The Local Government and Social Care Ombudsman has published a rare public notice against a Wembley care provider, after it refused to put things right for the son of a woman in its care.
The man complained about the homecare services provided to his mother by Peepal Care Limited. The Ombudsman’s investigation found the provider at fault and made recommendations to remedy the situation, including apologising to the man.
The provider has refused to do this so the Ombudsman has published an Adverse Findings Notice.
Michael King, Local Government and Social Care Ombudsman, said:
“We publish reports such as this in exceptional circumstances, only if a care provider refuses to carry out our recommendations. In this case, I asked Peepal Care Ltd simply to apologise to the man and pay him £300 for the distress its actions caused.
“For as long as we have been investigating complaints about care providers we have been encouraging them to have an open and mature attitude to complaints. Indeed, how an organisation deals with complaints says a lot about its culture, so it is particularly disappointing to see this provider leave the complainant without a remedy to put things right.
“I now call on Peepal Care Ltd to acknowledge what went wrong for this family, and provide the remedy I have recommended.”
The Ombudsman’s investigation found the care provider did not do enough to involve the man in identifying new care workers for his mother when she needed a new carer, and did not carry out a handover between previous and new care workers. It also did not ensure the care worker followed its own staff manual after the man’s mother had a fall.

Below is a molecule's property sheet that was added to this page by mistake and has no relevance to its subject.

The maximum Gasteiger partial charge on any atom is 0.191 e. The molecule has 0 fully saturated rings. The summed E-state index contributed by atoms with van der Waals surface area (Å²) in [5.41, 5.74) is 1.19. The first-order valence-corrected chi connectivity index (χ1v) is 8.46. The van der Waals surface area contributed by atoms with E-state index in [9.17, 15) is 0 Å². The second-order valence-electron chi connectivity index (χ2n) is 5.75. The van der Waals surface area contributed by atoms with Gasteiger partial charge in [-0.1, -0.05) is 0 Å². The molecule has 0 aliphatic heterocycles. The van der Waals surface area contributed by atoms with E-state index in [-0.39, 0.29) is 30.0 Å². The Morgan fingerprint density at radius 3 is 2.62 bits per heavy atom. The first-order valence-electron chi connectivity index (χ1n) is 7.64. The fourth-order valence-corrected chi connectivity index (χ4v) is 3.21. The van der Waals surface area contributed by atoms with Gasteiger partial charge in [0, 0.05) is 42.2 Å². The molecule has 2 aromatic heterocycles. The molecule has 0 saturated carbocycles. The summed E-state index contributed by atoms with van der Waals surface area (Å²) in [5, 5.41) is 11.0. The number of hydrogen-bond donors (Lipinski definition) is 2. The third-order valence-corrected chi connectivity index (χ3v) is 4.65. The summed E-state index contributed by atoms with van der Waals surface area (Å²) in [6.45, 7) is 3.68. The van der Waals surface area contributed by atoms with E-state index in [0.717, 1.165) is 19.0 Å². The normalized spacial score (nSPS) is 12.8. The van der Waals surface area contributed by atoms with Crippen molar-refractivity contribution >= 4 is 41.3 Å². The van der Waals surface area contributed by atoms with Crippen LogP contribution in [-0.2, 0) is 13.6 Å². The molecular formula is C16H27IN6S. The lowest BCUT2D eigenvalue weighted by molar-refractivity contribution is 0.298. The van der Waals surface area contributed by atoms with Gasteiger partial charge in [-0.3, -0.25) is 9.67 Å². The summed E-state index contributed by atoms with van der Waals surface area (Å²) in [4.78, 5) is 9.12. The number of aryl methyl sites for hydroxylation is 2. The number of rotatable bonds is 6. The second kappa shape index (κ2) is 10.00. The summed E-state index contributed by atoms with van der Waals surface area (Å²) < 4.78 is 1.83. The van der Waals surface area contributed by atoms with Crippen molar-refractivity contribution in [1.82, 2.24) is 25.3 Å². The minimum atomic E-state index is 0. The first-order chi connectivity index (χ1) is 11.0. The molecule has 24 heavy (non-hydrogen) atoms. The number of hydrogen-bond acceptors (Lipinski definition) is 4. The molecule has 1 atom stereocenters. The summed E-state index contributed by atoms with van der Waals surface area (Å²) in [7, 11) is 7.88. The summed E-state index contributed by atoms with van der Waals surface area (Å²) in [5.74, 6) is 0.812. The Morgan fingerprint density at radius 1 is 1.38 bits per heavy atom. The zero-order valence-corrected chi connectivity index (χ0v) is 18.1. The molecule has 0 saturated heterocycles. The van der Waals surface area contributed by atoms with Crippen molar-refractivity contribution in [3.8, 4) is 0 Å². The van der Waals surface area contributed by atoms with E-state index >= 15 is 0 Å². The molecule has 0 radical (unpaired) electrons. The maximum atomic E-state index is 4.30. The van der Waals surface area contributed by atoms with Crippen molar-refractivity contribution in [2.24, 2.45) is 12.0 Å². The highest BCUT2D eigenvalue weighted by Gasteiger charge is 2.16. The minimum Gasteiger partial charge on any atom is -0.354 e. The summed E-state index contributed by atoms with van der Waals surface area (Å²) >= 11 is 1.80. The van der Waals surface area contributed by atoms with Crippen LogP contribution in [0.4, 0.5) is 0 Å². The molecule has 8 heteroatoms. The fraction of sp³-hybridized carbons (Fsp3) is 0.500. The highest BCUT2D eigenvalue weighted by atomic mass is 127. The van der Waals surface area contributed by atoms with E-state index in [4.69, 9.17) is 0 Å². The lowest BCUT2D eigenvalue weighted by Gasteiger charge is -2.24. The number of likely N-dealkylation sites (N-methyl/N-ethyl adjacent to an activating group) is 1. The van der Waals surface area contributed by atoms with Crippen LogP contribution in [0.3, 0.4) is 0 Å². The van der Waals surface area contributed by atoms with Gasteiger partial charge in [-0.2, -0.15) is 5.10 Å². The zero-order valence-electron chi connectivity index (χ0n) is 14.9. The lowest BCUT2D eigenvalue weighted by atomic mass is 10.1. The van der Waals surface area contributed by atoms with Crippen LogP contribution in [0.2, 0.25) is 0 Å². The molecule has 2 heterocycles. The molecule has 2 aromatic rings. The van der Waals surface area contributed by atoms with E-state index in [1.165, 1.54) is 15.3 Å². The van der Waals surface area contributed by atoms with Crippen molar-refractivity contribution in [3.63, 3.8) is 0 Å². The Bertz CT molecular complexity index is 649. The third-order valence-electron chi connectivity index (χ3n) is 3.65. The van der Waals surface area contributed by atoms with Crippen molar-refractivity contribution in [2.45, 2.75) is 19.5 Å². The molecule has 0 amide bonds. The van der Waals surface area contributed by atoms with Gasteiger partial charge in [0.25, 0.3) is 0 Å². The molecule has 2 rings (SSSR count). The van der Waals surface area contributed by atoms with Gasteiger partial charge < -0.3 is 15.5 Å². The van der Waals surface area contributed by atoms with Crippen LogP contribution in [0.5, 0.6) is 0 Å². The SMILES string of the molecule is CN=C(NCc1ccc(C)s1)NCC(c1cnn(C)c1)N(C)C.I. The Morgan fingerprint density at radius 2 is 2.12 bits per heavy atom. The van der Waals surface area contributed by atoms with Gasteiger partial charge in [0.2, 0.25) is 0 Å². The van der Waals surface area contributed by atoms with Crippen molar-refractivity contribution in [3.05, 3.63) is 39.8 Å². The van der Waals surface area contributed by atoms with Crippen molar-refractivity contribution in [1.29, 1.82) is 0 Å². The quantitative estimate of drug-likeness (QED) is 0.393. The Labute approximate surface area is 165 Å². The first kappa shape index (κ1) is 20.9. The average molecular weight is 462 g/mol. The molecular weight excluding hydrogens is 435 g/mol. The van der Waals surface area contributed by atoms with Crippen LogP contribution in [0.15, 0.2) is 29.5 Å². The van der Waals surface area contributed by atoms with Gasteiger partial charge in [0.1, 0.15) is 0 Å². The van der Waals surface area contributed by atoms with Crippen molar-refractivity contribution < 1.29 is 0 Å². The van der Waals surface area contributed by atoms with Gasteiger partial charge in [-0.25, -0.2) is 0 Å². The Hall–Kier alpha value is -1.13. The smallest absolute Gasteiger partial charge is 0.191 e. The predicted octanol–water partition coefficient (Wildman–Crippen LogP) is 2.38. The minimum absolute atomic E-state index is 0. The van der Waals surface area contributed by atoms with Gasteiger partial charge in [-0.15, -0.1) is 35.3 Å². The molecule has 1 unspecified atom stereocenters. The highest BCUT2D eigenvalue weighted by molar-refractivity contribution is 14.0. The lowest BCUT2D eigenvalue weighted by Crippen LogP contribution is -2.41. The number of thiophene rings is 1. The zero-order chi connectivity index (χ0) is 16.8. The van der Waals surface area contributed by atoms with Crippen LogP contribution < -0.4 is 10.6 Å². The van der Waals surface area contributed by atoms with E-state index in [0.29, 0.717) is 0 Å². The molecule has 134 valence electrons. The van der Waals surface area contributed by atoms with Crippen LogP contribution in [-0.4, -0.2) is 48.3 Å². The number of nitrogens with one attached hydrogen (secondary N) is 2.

This meant the mother did not receive all the support she needed, and there was a three day delay admitting her to the hospital after the fall. As a result, the son suffered distress.
The Ombudsman investigates complaints about all registered adult care services, regardless of whether that care is provided by a council or paid for privately.
An Adverse Findings Notice is the final stage of an investigation into a privately-run care provider. It is issued to hold the provider publicly to account for its actions when it has refused to comply with the Ombudsman’s recommendations to put things right. It is rare that such a step is required, with only one notice issued across the whole of England in 2016-17.
Details of the investigation have been passed to health and care regulator, the Care Quality Commission (CQC).
Article date: 21 September 2017